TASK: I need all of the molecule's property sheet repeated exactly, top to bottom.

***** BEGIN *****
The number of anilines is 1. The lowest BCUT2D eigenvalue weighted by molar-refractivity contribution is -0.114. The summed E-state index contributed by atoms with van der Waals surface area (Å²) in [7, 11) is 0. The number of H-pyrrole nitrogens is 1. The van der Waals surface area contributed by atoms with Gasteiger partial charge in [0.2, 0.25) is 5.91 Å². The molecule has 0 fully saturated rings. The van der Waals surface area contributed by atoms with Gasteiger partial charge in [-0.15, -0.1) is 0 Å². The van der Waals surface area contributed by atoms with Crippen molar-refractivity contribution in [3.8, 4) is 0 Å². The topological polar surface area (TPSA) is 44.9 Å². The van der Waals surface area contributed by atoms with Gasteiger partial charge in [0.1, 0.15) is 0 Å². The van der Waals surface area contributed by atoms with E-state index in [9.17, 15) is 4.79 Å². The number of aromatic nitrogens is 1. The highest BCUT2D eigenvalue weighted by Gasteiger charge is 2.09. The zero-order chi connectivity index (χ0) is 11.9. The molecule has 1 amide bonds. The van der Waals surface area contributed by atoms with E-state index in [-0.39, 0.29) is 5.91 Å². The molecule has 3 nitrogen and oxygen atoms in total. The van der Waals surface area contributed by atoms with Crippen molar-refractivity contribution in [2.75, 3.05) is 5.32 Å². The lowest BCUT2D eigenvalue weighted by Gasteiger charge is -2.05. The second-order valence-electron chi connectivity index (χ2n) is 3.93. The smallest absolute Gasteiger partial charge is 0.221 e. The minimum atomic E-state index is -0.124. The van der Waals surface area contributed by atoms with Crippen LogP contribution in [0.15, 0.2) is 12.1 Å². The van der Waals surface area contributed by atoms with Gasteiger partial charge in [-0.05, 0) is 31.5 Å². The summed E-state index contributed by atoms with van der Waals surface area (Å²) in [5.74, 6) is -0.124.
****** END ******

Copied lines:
The number of anilines is 1. The lowest BCUT2D eigenvalue weighted by molar-refractivity contribution is -0.114. The summed E-state index contributed by atoms with van der Waals surface area (Å²) in [7, 11) is 0. The number of H-pyrrole nitrogens is 1. The van der Waals surface area contributed by atoms with Gasteiger partial charge in [0.2, 0.25) is 5.91 Å². The molecule has 0 fully saturated rings. The van der Waals surface area contributed by atoms with Gasteiger partial charge in [-0.15, -0.1) is 0 Å². The van der Waals surface area contributed by atoms with Crippen molar-refractivity contribution in [3.8, 4) is 0 Å². The topological polar surface area (TPSA) is 44.9 Å². The van der Waals surface area contributed by atoms with Gasteiger partial charge in [0.1, 0.15) is 0 Å². The van der Waals surface area contributed by atoms with E-state index in [9.17, 15) is 4.79 Å². The number of aromatic nitrogens is 1. The highest BCUT2D eigenvalue weighted by Gasteiger charge is 2.09. The zero-order chi connectivity index (χ0) is 11.9. The molecule has 1 amide bonds. The van der Waals surface area contributed by atoms with E-state index in [-0.39, 0.29) is 5.91 Å². The molecule has 3 nitrogen and oxygen atoms in total. The van der Waals surface area contributed by atoms with Crippen molar-refractivity contribution in [2.75, 3.05) is 5.32 Å². The lowest BCUT2D eigenvalue weighted by Gasteiger charge is -2.05. The second-order valence-electron chi connectivity index (χ2n) is 3.93. The smallest absolute Gasteiger partial charge is 0.221 e. The minimum atomic E-state index is -0.124. The van der Waals surface area contributed by atoms with Crippen LogP contribution in [0.15, 0.2) is 12.1 Å². The van der Waals surface area contributed by atoms with Gasteiger partial charge in [-0.05, 0) is 31.5 Å². The summed E-state index contributed by atoms with van der Waals surface area (Å²) in [5.74, 6) is -0.124.